Sir Stanley Spencer

Terry’s Lane, Cookham

c.1932

Not on display

Artist
Sir Stanley Spencer 1891–1959
Medium
Oil paint on canvas
Dimensions
Support: 508 × 762 mm
frame: 660 × 910 × 70 mm
Collection
Tate
Acquisition
Purchased 1933
Reference
N04678

Display caption

Spencer shows a keen sense of detail in this composition. Painting minute strands of grass and individual leaves on trees, he reveals his familiarity and love for the countryside. In the background we can glimpse white-washed houses with red brick roofs, which are characteristic of homes in this area from the 1900s. Spencer and his brother Gilbert would regularly walk Terry’s Lane in Cookham as children. A typical British country path lined with shrubs and trees, the brothers took the route which led to a railway bridge, where they could watch passing trains.

Gallery label, November 2021

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Catalogue entry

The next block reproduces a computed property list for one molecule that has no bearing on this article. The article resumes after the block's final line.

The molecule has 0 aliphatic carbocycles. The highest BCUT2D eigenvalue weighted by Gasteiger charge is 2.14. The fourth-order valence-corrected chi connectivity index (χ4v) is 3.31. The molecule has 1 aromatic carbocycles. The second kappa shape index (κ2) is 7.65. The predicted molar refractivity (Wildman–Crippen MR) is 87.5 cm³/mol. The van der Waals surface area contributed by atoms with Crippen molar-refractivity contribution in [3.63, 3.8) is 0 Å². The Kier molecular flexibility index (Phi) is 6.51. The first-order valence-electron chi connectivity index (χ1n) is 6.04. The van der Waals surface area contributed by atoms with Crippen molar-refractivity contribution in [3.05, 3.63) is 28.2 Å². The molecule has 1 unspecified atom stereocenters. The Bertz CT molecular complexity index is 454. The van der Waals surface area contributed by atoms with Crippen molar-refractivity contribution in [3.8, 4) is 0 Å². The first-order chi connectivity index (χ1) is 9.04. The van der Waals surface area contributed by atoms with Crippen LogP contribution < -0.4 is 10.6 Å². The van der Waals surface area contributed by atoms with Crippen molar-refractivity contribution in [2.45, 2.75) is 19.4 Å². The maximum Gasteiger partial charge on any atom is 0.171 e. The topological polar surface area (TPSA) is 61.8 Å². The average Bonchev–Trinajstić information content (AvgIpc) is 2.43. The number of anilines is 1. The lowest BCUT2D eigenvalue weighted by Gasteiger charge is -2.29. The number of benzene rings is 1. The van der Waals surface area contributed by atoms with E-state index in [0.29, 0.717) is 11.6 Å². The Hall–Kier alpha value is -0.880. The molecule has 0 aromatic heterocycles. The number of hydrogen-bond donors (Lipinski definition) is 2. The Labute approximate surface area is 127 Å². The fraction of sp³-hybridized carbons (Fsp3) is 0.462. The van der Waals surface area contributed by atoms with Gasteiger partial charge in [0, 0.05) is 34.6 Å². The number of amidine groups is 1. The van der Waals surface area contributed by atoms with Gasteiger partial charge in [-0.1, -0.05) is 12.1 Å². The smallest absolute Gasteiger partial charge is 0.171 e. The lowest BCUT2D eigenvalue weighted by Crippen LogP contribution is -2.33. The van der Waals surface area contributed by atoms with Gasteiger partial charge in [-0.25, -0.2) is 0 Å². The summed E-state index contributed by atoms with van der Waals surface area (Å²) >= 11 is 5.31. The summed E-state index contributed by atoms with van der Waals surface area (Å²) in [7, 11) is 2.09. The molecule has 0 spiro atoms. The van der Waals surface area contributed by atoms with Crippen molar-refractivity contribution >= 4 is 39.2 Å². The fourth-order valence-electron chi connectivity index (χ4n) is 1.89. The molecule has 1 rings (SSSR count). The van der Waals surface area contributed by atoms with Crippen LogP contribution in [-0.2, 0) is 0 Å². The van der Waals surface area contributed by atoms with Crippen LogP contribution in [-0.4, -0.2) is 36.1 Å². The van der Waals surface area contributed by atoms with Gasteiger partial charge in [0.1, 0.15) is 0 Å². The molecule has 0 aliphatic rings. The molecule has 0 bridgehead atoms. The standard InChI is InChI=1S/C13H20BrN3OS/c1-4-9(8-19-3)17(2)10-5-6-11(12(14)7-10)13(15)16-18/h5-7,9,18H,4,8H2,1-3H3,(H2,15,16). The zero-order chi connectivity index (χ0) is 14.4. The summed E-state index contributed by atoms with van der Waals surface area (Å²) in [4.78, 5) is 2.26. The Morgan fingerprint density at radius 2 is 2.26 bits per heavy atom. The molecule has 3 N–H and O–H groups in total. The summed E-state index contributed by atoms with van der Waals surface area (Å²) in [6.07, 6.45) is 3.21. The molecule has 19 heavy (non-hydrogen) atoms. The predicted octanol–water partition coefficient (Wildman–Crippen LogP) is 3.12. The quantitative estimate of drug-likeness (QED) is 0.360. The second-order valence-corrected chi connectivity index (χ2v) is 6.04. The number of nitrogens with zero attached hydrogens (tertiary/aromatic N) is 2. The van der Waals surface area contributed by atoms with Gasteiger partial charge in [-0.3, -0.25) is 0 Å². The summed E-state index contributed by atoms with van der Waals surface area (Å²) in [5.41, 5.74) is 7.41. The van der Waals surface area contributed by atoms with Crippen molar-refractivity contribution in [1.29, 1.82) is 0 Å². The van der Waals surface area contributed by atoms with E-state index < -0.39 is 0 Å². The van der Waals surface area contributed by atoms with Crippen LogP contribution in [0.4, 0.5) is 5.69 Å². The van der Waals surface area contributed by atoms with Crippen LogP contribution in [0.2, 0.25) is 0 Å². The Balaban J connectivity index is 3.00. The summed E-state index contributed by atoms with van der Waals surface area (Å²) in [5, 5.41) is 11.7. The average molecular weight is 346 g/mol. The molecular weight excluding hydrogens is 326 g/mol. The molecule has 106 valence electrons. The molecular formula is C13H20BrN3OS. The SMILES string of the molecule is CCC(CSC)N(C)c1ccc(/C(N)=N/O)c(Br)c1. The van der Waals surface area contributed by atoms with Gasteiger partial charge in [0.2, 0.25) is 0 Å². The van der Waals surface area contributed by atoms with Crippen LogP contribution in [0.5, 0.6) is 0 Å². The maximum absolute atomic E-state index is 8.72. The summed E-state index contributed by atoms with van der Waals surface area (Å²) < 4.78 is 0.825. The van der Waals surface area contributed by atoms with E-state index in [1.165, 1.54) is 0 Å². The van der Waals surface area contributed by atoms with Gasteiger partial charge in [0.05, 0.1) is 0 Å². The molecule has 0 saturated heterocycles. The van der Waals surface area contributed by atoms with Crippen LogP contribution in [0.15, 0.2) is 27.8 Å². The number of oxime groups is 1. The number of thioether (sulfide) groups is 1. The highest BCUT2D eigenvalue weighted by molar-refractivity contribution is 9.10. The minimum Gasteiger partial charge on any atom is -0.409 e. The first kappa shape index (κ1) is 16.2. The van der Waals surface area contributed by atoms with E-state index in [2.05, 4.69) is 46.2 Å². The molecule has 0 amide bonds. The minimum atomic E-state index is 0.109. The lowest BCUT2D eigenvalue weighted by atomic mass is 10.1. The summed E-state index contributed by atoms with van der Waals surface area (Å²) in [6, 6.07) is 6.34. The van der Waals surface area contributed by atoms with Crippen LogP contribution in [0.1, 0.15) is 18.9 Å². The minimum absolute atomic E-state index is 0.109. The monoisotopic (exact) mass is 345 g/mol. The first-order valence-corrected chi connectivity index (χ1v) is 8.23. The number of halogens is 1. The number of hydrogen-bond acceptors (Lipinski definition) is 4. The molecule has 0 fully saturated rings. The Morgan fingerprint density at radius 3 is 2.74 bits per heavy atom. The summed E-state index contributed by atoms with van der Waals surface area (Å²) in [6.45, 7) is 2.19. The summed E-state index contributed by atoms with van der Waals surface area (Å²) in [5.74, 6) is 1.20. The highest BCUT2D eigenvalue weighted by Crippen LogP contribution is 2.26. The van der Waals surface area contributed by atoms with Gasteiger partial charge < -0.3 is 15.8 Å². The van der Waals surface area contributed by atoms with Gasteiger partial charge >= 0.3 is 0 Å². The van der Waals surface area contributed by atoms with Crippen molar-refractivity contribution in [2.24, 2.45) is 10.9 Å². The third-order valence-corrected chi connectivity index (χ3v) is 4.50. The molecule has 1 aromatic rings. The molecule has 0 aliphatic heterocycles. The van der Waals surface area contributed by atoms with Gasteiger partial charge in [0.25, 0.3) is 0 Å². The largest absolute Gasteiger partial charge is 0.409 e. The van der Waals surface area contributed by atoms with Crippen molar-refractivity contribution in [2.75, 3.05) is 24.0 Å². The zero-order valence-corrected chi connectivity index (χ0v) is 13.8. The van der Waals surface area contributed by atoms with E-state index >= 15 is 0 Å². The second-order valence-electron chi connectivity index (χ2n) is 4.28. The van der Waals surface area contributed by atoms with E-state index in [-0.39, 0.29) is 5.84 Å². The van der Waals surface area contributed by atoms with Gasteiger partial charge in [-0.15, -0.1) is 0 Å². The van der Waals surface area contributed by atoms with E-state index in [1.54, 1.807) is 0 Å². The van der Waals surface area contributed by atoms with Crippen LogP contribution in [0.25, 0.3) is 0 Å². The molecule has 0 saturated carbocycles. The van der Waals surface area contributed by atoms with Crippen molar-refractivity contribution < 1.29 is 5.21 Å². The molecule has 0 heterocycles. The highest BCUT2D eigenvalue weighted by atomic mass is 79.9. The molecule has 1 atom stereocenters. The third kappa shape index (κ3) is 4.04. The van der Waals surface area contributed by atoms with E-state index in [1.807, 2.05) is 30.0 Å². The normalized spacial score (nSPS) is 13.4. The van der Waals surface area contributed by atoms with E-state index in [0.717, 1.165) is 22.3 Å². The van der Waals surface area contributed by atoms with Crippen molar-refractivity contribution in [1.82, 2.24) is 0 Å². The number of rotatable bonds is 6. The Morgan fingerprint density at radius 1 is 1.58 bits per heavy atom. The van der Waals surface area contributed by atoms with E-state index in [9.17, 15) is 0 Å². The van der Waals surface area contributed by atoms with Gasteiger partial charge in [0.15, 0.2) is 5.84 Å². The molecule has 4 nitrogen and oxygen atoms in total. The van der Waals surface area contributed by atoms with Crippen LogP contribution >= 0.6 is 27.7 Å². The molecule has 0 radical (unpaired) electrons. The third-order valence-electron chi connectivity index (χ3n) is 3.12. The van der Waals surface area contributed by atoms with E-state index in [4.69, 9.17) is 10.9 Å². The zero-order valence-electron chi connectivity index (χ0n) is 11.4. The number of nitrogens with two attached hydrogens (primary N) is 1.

N04678 TERRY'S LANE, COOKHAM c. 1932

Not inscribed.
Canvas, 20×30 (51×76·5).
Purchased from the artist through Arthur Tooth & Sons (Clarke Fund) 1933.
Exh: Temple Newsam, Leeds, July–September 1947 (19), as c. 1930.

The artist wrote (15 August 1951) that this work was painted about 1932. Gilbert Spencer told the compiler (26 October 1961) that Terry's Lane was a regular childhood walk of his brother and himself, its special attraction being that it enabled one to reach the railway bridge.

Published in:
Mary Chamot, Dennis Farr and Martin Butlin, The Modern British Paintings, Drawings and Sculpture, London 1964, II

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